Caves, Graves, Prisons, Homes

On Losing Ground and GAMA

James Wham

Losing Ground
Year 2023

Director KAORI ODA
Year 2023
Country JAPAN

Losing Ground takes place in Yangon, the largest city in Myanmar with around five million people, which now suffers under the military junta of Min Aung Hlaing and his Tatmadaw. The group formally seized power in the February 2021 coup d’etat—the date, our narrator tells us, “all freedom disappeared”—though the Myanmar military had maintained de facto control even prior to this. The Union Solidarity and Development Party, an electoral tool of the Tatmadaw, had hoped to legitimise itself through electoral politics, buttressing its effort with a guaranteed 25% of parliamentary seats stipulated by the 2008 constitution (which, of course, they wrote). Yet the election results of November 2020 showed that the National League for Democracy held too much promise; so came the coup. It’s worth noting that the two parties are not so ideologically distinct, that the NLD ultimately operated in service of the USDP: both prefer a neoliberal regime maintained by military power; both favour the Bamar people and willingly enacted a genocide of the Rohingya in 2017, which saw 25,000 killed and more than 700,000 expelled from the country. If the coup seems ultimately superfluous, one should remember the old adage about absolute power. With the electoral route taking too long and too many strange turns, the Tatmadaw thought it better to seize the country by force.

In Losing Ground we see the aftermath of absolute corruption: armed soldiers in the street, guns aimed towards civilians, protestors with signs and hardhats fighting for their freedom. Confined to his home, lights out, back turned to the camera to preserve anonymity (diffusing our empathy among the many faceless victims), Losing Ground’s narrator tells us he preferred being in prison because it served as an antidote to isolation. He speaks of poetry, storytelling and hope found in dark places, all while looking out toward a blue sky that no longer belongs to him. “I feel like my future is broken into particles that are so small that I can’t even see the pieces.”

Shattered future, shattered past: In GAMA, peace guides sift through cave sediment and find bits of broken bone. These are the remnants of shūdan jiketsu, or group suicides, which took place in 1945 during the Battle of Okinawa, where local civilians, many indigenous to the island, were told to hide in caves (gama) to evade the rape and torture of Allied troops. Some 25,000 Okinawan men were recruited into the Japanese Imperial Army to defend the island; more Okinawans died than members of the Allied and other Japanese forces combined. The gama have since become an issue of contention within Japanese history, which is one reason why peace guides like Matsunaga Mitsuo are so invaluable today. Early in the film, he turns off his torch to offer a ‘dark experience’ and the screen goes black. Immediately we understand that primal fear of the unknown – how far-off sounds resemble footsteps or whispers, how the contours of total darkness conjure ghosts. Matsunaga’s narrative mostly comprises experiential anecdotes like this, an attempt to situate the past on personal terms—itself a mode of excavation. But beyond these individual experiences is the intimation of a greater national reckoning: In 2007, the Ministry of Education demanded a revision to school textbooks, to retract the notion that Okinawans were coerced into suicide. To be coerced (kyoyo) by suicide order (jiketsu meirei) is fundamentally a form of murder and makes the state complicit in the killing of its own people. The gama suicides would therefore differ from the noble kamikaze fighters who willingly (though what’s free will in war?) drove 120-kilogram torpedoes into enemy battleships. And they would differ also from the greater suicidal act that was the Battle of Okinawa itself, fought with the knowledge that the war was already lost, by a defending army outnumbered fivefold, whose sole objective was to buy time for the mainland to negotiate its surrender.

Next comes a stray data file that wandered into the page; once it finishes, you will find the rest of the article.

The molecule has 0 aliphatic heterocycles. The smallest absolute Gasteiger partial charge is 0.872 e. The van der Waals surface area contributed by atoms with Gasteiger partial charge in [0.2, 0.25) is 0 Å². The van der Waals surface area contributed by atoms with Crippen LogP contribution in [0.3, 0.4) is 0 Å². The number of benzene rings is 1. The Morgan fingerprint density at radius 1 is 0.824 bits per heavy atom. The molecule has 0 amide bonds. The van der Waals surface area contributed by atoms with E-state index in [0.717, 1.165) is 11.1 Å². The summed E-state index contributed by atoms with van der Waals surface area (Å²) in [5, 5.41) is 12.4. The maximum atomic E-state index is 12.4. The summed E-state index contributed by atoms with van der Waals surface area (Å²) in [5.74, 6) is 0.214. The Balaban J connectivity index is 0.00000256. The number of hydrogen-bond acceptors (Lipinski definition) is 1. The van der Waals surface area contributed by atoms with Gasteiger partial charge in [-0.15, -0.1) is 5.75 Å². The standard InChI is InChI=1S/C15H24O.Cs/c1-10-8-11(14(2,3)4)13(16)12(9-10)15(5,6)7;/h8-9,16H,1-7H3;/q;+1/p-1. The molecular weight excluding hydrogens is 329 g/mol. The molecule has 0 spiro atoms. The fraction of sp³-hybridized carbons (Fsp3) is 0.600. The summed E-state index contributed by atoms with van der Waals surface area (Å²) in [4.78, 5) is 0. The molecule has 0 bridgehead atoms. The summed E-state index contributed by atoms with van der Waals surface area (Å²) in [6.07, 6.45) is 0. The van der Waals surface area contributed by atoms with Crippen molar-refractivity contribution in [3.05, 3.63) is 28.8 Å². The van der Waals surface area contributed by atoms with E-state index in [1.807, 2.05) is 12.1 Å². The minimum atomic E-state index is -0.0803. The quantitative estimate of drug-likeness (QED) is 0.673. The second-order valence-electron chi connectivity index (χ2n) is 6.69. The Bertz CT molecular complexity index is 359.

“During the war there was no phrase ‘shūdan jiketsu’,” writes Kinjō Shigeaki. “There was ‘gyokusai’, however, a grandiose militaristic euphemism, signifying the ‘crushing of jewels’, meaning people giving up their lives joyfully for their country rather than succumbing to the enemy or falling into their hands. It was only after the war, especially in the 1950s, that ‘group suicide’ came into use … The state now wants to say these deaths were ‘voluntary deaths.’ But that isn’t the way it was. The people of Okinawa never killed themselves on their own initiative.”

In the siege of Okinawa, the ancient walls of the Shuri Castle were destroyed, and the old world with it. Local farmers and fishermen who had worked their land for centuries were suddenly swept up in American modernity, dressed in military surplus, smoking Chesterfields, driving trucks and drinking Coca-Cola. Then came the Japanese Miracle, the tech boom, the cult of kawaii overlaying a grotesque and bloody history. And now, the present, in these dark caves—in this dark cinema—where peace guides shine light on the truth.

* * *

History is written with our blood
Those who lost their lives in the fight for democracy
Our country is a land built with martyrs
We will not be satisfied until the end of the world

Kabar Ma Kyay Bu (Until the end of the world)

James Wham lives in London and writes for The Baffler and New Left Review.

This text was commissioned by Open City Documentary Festival to accompany the programme Losing Ground + GAMA at Close-Up Cinema, 25 April 2024.